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TRUE Poetry the Painter's power displays ;
True Painting emulates the Poet's lays ;
The rival sisters, fond of equal fame,
Alternate change their office and their name ;
Bid silent Poetry the canvas warm,
The tuneful

page with speaking picture charm.
What to the ear sublimer rapture brings,
That strain alone the genuine Poet sings;
That form alone where glows peculiar grace,
The genuine Painter condescends to trace :
No sordid theme will verse or paint admit,
Unworthy colours, if unworthy wit.


UT Pictura Poesis erit; similisque Poesi
Sit Pictura ; refert


quæque sororem, Alternantque vices et nomina; muta Poesis Dicitur hæc, Pictura loquens solet illa vocari.

Quod fuit auditu gratum cecinere Poetæ ; Quod pulchrum aspectu Pictores pingere curant : Quæque Poetarum numeris indigna fuêre, Non eadem Pictorum operam studiumq; merentur :



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From you, blest Pair! Religion deigns to claim
Her sacred honours ; at her awful name
High o'er the stars


your soaring flight,
And rove the regions of supernal light ;
Attend to lays that flow from tongues divine,
Undazzled gaze where charms seraphick shine;
Trace beauty's beam to its eternal spring,
And pure to man the fire celestial bring. .

Then round this globe on joint pursuit yestray, Time's ample annals studiously survey ; And from the eddies of Oblivion's stream Propitious 'snatch each memorable theme.

Thus' to çach form, in heaven, and earth,


and sea,


That wins with grace, or awes with dignity,

Ainbæ quippe sacros ad religionis honores Sydercos superant igncs, aulanıque tonantis Ingressæ, Divům aspectu, alloquioque fruuntur; Oraque ¡nagņa Deûm, et dicta observata reportant, Coelestemque suoruin opcrum mortalibus ignem. Iode per

bunc Orbem studiis coëuntibus errant, Carpentes quæ digna sui, revolutaque lustrant Tempora, quærendis consortibus argumentis.

Denique quæcunq; in cælo, terrâque, marique Longius in tempus durare, ut pulchra merentur,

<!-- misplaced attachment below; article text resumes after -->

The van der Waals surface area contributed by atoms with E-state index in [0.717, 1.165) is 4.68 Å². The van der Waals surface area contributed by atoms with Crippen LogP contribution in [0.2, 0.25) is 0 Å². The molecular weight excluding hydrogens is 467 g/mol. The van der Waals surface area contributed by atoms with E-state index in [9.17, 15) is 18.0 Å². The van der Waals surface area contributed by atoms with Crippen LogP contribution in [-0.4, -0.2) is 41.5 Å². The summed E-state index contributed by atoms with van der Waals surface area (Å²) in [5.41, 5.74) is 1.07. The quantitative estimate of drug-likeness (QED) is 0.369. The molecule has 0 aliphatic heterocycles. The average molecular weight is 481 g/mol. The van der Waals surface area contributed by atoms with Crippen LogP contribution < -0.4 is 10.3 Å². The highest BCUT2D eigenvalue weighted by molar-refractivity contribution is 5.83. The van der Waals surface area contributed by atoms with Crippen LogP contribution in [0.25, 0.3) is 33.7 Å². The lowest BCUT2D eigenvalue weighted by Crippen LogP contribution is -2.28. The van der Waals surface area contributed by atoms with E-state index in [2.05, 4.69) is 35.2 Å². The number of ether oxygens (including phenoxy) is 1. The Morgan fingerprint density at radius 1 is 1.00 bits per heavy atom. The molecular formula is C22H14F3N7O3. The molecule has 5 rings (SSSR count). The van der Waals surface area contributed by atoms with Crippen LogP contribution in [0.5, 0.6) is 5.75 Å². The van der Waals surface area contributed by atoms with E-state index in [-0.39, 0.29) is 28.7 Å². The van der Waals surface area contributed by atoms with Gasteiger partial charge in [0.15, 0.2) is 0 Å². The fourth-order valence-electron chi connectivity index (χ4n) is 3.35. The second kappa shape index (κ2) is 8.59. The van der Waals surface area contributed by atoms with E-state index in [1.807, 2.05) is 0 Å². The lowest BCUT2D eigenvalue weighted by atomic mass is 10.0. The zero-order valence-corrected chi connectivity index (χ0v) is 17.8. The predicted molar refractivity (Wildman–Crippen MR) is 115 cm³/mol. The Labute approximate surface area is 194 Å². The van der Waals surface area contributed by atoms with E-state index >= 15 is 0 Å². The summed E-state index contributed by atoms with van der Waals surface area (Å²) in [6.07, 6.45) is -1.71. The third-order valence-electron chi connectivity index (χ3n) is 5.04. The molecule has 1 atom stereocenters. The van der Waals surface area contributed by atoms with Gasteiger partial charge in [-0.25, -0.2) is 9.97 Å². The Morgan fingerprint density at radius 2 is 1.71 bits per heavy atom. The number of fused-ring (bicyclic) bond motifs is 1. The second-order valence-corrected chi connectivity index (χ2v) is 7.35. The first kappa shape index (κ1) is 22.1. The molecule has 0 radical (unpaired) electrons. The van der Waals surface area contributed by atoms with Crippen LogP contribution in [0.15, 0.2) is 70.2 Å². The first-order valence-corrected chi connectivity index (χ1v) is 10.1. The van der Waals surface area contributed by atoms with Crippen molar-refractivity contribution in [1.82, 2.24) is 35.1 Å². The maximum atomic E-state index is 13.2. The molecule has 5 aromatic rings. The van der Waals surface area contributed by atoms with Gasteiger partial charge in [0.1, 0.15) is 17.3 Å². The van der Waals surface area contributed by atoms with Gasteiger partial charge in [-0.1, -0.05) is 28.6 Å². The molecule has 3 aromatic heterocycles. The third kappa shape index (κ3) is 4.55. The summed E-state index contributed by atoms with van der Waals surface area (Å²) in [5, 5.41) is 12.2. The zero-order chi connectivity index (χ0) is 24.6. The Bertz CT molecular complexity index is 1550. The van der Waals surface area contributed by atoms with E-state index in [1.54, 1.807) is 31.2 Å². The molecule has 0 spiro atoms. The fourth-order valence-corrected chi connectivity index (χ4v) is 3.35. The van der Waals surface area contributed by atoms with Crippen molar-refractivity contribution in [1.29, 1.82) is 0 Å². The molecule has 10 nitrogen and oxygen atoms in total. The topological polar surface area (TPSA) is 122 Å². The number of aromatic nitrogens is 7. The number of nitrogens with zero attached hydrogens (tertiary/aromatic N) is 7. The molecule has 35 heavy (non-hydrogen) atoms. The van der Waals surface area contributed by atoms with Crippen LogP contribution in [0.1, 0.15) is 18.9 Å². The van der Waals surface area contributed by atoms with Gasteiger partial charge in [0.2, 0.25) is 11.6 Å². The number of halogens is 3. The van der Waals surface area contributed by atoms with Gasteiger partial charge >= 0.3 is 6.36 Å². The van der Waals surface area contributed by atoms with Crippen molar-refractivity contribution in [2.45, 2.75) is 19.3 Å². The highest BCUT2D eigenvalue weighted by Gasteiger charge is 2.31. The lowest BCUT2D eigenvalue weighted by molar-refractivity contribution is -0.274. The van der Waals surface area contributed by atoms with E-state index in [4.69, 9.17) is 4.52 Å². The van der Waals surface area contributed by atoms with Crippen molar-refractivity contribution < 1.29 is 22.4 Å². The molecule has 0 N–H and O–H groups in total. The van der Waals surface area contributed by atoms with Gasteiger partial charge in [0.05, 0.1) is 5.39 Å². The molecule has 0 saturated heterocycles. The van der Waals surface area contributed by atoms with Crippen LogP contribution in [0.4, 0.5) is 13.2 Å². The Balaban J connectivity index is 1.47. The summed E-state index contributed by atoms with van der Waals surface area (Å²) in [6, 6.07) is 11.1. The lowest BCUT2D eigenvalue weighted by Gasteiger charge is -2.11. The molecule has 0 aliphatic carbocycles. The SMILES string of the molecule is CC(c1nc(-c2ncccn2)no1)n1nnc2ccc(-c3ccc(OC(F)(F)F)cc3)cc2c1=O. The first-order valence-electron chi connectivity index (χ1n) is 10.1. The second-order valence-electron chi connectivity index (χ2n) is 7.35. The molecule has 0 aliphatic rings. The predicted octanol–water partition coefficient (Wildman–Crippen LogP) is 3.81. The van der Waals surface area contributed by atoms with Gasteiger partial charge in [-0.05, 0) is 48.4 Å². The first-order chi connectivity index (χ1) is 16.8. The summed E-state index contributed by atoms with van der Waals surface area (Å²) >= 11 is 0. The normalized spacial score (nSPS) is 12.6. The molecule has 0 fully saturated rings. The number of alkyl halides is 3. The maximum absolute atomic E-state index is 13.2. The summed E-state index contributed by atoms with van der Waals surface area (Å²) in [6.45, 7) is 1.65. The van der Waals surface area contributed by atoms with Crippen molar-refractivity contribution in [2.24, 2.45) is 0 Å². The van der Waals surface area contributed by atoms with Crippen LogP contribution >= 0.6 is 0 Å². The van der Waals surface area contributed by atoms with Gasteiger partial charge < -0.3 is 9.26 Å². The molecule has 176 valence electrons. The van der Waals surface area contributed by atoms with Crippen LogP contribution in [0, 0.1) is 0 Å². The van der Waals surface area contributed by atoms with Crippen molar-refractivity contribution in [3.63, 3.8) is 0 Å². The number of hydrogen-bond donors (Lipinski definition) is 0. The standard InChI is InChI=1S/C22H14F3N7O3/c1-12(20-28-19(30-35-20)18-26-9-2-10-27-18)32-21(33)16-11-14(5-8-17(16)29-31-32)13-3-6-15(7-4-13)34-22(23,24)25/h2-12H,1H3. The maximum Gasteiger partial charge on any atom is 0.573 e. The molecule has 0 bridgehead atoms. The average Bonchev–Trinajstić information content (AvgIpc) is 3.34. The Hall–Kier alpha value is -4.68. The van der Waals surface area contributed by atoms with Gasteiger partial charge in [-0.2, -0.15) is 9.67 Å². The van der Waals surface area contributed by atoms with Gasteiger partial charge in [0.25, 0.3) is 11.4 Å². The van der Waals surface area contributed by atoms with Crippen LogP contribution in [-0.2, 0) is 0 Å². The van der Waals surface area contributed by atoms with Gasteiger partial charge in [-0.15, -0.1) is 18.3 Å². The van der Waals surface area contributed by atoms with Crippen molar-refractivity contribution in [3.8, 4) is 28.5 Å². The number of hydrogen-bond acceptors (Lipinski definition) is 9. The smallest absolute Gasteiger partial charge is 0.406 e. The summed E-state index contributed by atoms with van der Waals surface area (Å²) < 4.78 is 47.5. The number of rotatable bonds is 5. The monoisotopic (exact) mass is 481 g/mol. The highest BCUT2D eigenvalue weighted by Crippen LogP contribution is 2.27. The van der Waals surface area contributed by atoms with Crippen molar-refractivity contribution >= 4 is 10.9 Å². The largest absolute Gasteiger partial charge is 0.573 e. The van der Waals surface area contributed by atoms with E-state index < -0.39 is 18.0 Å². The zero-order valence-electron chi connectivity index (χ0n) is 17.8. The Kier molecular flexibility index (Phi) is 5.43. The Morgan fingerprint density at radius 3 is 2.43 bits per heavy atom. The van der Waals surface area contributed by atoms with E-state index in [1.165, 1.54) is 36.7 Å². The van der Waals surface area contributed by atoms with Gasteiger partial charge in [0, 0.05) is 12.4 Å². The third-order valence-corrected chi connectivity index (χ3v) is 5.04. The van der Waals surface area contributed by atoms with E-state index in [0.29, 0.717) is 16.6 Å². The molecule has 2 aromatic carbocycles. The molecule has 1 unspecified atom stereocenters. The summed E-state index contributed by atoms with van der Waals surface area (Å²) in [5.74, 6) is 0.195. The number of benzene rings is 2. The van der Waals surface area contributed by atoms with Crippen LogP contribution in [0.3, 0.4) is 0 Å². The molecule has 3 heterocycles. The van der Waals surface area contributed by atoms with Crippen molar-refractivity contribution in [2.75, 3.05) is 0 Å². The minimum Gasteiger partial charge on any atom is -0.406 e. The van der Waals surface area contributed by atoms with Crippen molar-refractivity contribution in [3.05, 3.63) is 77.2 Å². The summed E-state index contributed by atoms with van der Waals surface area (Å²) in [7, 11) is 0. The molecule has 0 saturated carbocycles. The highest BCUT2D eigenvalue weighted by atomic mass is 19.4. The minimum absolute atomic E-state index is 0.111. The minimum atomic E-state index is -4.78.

To each exalted deed, which dares to claim
The glorious meed of an immortal fame,
That meed ye grant. Hence, to remotest age,
The Hero's soul darts from the Poet's page; 30
Hence, from the canvas, still, with wonted

He lives, he breathes, he braves the frown of

Such powers, such praises, heaven-born Pair,

To magick colouring, and creative song.

But here I pause, nor ask Pieria's train, Nor Phæbus self to elevate the strain : Vain is the flow'ry verse, when reasoning sage And sober precept fill the studied page;



Nobilitate sua, claroque insignia casu,
Dives et ampla manet Pictores atque Poetas
Materies ; inde alta sonant per sæcula mundo
Nomina, magnanimis Heroibus inde superstes
Gloria, perpetuoque operum miracula restant :
Tantus inest divis honor artibus atque potestas.
Non mihi Pieridum chorus hic, nec Apollo vo-

Majus ut eloquium numeris, aut gratia fandi
Dogmaticis illustret opus rationibus horrens :


Enough if there the fluent numbers please, With native clearness, and instructive ease. 48

Nor shall my rules the Artist's hand confine, Whom practice gives to strike the free design ; Or banish Fancy from her fairy plains, Or fetter Genius in didactick chains : No, 'tis their liberal purpose to convey 45 That scientifick skill which wins its

way On docile nature, and transmits to youth, Talents to reach, and taste to relish truth; While inborn Genius from their aid receives Each supplemental art that practice gives. 50

• 'Tis Painting's first chief business to explore, What lovelier forms in Nature's boundless store

Cum nitida tantum et facili digesta loquela,
Ornari præcepta negent, contenta doceri.

Nec mihi mens animusve fuit constringere nodos o
Artificum manibus, quos tantùm dirigit usus ;
Indolis ut vigor inde potens obstrictus hebescat,
Normarum numero immani, Geniumq; moretur :
Sed rerum ut pollens ars cognitione, gradatim
Naturæ sese insinuet, verique capace
Transeat in Genium ; Geniusq; usu induat artem.

b Præcipua imprimis artisque potissima pars est, * 1. Of the Beautiful.. I. De Pulchro.


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